When I read the book the first time I emailed Damon about 5.00 A.M. the next day and told him that he owed me a night’s sleep because I stayed up all night, sucked into the plot and the characters. Is Hot Head perfect? Not by a long shot, but it shouldn’t be perfect because there are so many emotions overflowing on the pages. People are untidy and they have human frailties, they are unpredictable and stupid, but sometimes just when you’re about ready to give up on them they are so incredibly generous and loving that you want to hug them. That’s exactly how they were portrayed in Damon’s M/M debut novel. This book is obviously a labour of love for the author because I could feel his emotions on the page. There is love of family, friendship, fun, grief, sex and more sex, but the author never forgot that the characters are what are important.  Everything in the book is on a grand scale with no apologies. Hot Head is more than a romance. It’s also part of the Twin Towers aftermath but not in a way that’s maudlin. Sure, thousands died when the Towers were blown up but the book did not dwell on what is now history, it embraced it and moved on.

I did have a few quibbles especially about the extended photo sessions with Griff that went on for 3 days, and Dante’s jealousy during those sessions that seemed OTT, but the author can be forgiven for some of these indulgences after writing such a wonderful book. I can also overlook some of the almost purple prose such as the descriptions of Dante’s “medium rare, wine stained ” mouth and “scarab” eyes, because the cioppino, Dante’s favourite meal, more than made up for these small excesses.

Griff grew incredibly during the book and evolved from the overgrown 6’5″ shy, self effacing character with no self confidence into a wonderful man who knew he was loved by the one person who meant the world to him and was the core of his life. He was a contradiction because he was huge in terms of his physical proportions, but on the flip side he was emotional and needy. I could feel the heat and intensity between the protagonists because Dante was no slouch either where his feelings  for Griff were concerned. Dante was like a bright flame that burned at both ends and Griff was the moth. Dante loved danger, embraced it without thinking about the consequences, and  lived his life on the edge. However he was the one constant in Griff’s life who took care of him when he suffered from panic attacks for years.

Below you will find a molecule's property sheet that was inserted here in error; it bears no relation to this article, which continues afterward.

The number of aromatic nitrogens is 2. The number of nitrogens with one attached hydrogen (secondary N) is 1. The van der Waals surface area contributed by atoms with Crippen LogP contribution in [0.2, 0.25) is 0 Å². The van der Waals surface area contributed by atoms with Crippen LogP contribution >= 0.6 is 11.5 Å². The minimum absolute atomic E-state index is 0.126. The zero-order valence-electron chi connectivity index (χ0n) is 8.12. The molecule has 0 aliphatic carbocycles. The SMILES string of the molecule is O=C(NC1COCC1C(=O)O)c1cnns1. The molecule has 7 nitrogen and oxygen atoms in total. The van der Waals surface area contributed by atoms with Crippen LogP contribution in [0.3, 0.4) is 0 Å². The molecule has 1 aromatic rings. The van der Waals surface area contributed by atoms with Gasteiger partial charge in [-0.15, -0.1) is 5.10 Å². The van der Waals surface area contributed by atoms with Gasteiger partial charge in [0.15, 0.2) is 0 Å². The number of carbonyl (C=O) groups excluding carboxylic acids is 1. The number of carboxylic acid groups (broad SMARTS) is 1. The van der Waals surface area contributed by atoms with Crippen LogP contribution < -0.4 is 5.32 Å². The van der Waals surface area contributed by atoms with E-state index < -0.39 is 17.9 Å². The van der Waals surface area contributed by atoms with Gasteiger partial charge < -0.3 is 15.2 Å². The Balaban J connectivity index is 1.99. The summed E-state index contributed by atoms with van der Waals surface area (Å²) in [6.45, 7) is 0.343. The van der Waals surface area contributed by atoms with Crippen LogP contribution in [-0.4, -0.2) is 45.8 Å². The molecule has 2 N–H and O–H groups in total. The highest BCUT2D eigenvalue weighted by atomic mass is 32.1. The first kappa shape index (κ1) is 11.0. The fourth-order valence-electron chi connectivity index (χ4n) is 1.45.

All the characterizations were well drawn and you will love the Anastagio family, especially the parents and Dante’s brash sister Loretta. There are too many characters to mention but Tommy Dobsky, a paramedic who almost died horribly in a hate crime, will break your heart, and he’s coming back in the next book in the series, Hard Head.

Hot Head is entertaining, vibrant and original, the writing is fresh, the protagonists kick butt, and oh! before I forget, the sex is off the chart. 🙂

Highly recommended.

Author

I live in Canada and I love big dogs, music, movies, reading and sports – especially baseball

54 comments

  • I read your interview with him back in June and I thought it might be out by now and I certainly don’t want to pester him. 😉 Perhaps I’ll just continue on with my Ethan Day re-read-a-thon before i move onto Marie Sexton to do the same. And of course I’ll continue to visit Jessewave for recommendations. 😎

    Reply
    • You’re always welcome Tom. 🙂

      Ethan is writing a couple of books which will be out by the end of the year and Marie has one that’s out next week. However, I’ll definitely ask Damon for an update on Hard Head.

      Reply
  • Just re-read Hot Head for the third time and is definitely in my ‘Favs’ collection on my Kindle. Thanks for the great review, Wave. Really looking forward to Hard Head, and am honestly getting a little impatient. 😉

    Reply
    • Hi Tom
      This was one of my most pleasurable reads this year and like you, I re-read it many times because I loved the characters.

      You will have to talk to Damon about Hard Head since he’s finishing another book right now. Maybe if we all gang up on him he’ll drop his other projects. 😎

      Reply
  • Excellent virgin effort! The writing style is easy to read with a unique voice and complex characterizations. A fascinating insight for readers who have never visited NY. Not just another ‘generic’ or ‘cookie-cutter’ m/m book :reading1:

    At times I wanted to think ‘enough angst already’ but the storyline never drags and looking back I can’t recommend cutting anything out lol! :hearts03: Everything about this story just works, no eyerolls or ‘drop me out of the story’ moments.

    Addictive book, difficult to put down. Easily recommended for summer reading…but honestly, good enough to read (or re-read) anytime of the year!! :hurray2: More please!

    Reply
    • Hi Denni

      Addictive book, difficult to put down. Easily recommended for summer reading…but honestly, good enough to read (or re-read) anytime of the year!! More please!

      Exactly my thoughts. What more can I say? I have re-read this book several times and it never gets stale. 🙂

      Reply